loading...

What was your most challenging experience in a project you’ve worked on, and why?

aizkhaj profile image Aizaz Khaja ・1 min read

Yesterday I had a conversation with a tech recruiter and I failed to appropriately demonstrate how I can work on/architect web apps too and am more than just a glorified website builder. (Preparation makes perfect, I suppose 🤷🏽‍♂️).

I failed.

One question in particular that stuck with me was what I’ve posed in the title. I failed to come up with a more interesting experience working on one of my projects in a quick witted manner and choked up something along the lines of “um, authentication. I had to build one from scratch instead of using oAuth or sessions...”

For the record, I’m not a super experienced dev, but I’d like to think I have enough chops to creatively solve problems with code. For example, one “experience” project I developed was a markdown wikis app with authentication, authorization, building features particular to a premium user and then Stripe subscription payments integrated (do I get some points for third party API integration?). Not to mention database design experiences in both SQL and NoSQL.

At this point in my job search, I honestly can’t tell if that’s beginner level stuff or what you’d call intermediate (these terms are so relative it’s nuts. But there’s gotta be an average boundary to determine what’s beginner and what’s intermediate?)

So my dear reader; If you’re still here I’d like to ask you:

What was your most challenging experience in a project you’ve worked on, and why?

P.S. hit me up if you know someone looking for a JavaScript or Node/React developer. Thanks! 🤓

Posted on by:

aizkhaj profile

Aizaz Khaja

@aizkhaj

Backend developer with some frontend skills. I enjoy working in JavaScript but have been getting more hyped on TypeScript and loving it!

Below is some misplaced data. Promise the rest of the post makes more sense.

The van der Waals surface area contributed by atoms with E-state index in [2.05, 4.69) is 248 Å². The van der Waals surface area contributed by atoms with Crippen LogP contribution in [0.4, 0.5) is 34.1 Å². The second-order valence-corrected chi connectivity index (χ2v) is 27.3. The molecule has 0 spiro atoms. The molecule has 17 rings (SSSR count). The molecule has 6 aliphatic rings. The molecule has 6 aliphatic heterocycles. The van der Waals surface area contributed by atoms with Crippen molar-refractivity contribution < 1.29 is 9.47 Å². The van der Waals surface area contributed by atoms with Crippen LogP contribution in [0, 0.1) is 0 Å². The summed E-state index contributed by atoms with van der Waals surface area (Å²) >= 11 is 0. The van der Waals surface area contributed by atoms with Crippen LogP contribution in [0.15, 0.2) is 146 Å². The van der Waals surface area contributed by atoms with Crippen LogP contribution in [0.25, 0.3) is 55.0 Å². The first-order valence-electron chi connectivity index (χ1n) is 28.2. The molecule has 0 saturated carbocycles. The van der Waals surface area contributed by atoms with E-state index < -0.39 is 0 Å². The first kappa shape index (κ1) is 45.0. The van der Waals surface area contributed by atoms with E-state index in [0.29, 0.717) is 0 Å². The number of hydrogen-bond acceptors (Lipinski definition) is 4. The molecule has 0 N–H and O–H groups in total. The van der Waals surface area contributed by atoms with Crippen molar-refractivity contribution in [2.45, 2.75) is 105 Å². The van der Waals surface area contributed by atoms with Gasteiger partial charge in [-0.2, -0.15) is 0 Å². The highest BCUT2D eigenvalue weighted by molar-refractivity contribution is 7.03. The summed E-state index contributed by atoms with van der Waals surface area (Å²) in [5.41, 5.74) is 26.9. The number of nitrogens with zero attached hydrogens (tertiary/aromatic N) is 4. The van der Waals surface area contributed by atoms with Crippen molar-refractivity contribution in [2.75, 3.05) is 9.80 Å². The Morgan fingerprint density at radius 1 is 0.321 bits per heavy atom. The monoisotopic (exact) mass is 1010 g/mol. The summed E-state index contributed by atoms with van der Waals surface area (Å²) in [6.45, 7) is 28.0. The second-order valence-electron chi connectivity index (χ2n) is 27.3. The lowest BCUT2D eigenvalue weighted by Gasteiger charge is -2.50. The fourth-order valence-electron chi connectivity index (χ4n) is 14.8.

Discussion

markdown guide
 

I'm a senior level full stack (Microsoft) developer in the middle of a job search too and phone interviews almost always throw me off my game. I really dislike them. They'll almost always ask about something I haven't worked with recently (like authorization) or focus in on some little nuance with C#, Javascript or SQL that I've not used that much or at all.

As for the question, it is one I'd ask interviewees from time to time. It usually got some good responses. As the one being interviewed, I like this kind of question a lot more than a round of Trivial Pursuit.

My real answer is having to support a poorly designed and written legacy system. A system where there was huge chunks of redundant code in an outdated and obscure language mixed with an awful database design. Unit testing was almost impossible. There was no functional test environment and no budget to create one so all changes had to be tested in production. The system was incredibly fragile, a change here would cause unexpected problems there. It should have been replaced a decade ago but it still limps on.

But, since that story focuses on a huge negative, I rarely mention it.

Instead, I focus on a complex scheduling application where I used a facade pattern in a web service to integrate and simplify interaction between 5 different database systems. This involved coordinating between several different systems, using threads and callback and so forth. I also wrote the front end, creating a scheduling time block grid.

I try to relate this back to the position I'm applying for so that it sounds like it would be similar to what they're wanting to do or have done themselves.

 

Thanks for sharing with such detail :D. It's just the kind of perspective I was seeking. I really like how you recognize not to focus on a negative story to reflect upon with an interviewer, I think it's easier to overlook something like that in a high pressure environment.